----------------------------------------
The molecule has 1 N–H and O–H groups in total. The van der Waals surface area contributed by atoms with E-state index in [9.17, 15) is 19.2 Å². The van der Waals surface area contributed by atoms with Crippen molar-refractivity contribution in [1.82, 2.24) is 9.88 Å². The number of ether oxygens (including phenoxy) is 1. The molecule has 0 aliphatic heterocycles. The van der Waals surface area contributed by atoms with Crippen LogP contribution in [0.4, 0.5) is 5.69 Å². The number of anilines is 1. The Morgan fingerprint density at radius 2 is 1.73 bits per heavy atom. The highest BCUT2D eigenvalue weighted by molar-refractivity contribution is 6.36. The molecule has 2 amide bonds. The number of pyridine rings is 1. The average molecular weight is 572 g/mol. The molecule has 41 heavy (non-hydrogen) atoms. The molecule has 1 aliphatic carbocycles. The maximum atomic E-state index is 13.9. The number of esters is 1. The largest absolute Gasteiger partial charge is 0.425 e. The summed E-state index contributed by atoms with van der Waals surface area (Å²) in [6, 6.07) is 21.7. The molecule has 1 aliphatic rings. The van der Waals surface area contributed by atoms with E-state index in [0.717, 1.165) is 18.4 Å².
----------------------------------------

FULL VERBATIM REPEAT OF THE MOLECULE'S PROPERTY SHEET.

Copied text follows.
The molecule has 1 N–H and O–H groups in total. The van der Waals surface area contributed by atoms with E-state index in [9.17, 15) is 19.2 Å². The van der Waals surface area contributed by atoms with Crippen molar-refractivity contribution in [1.82, 2.24) is 9.88 Å². The number of ether oxygens (including phenoxy) is 1. The molecule has 0 aliphatic heterocycles. The van der Waals surface area contributed by atoms with Crippen LogP contribution in [0.4, 0.5) is 5.69 Å². The number of anilines is 1. The Morgan fingerprint density at radius 2 is 1.73 bits per heavy atom. The highest BCUT2D eigenvalue weighted by molar-refractivity contribution is 6.36. The molecule has 2 amide bonds. The number of pyridine rings is 1. The average molecular weight is 572 g/mol. The molecule has 41 heavy (non-hydrogen) atoms. The molecule has 1 aliphatic carbocycles. The maximum atomic E-state index is 13.9. The number of esters is 1. The largest absolute Gasteiger partial charge is 0.425 e. The summed E-state index contributed by atoms with van der Waals surface area (Å²) in [6, 6.07) is 21.7. The molecule has 1 aliphatic rings. The van der Waals surface area contributed by atoms with E-state index in [0.717, 1.165) is 18.4 Å².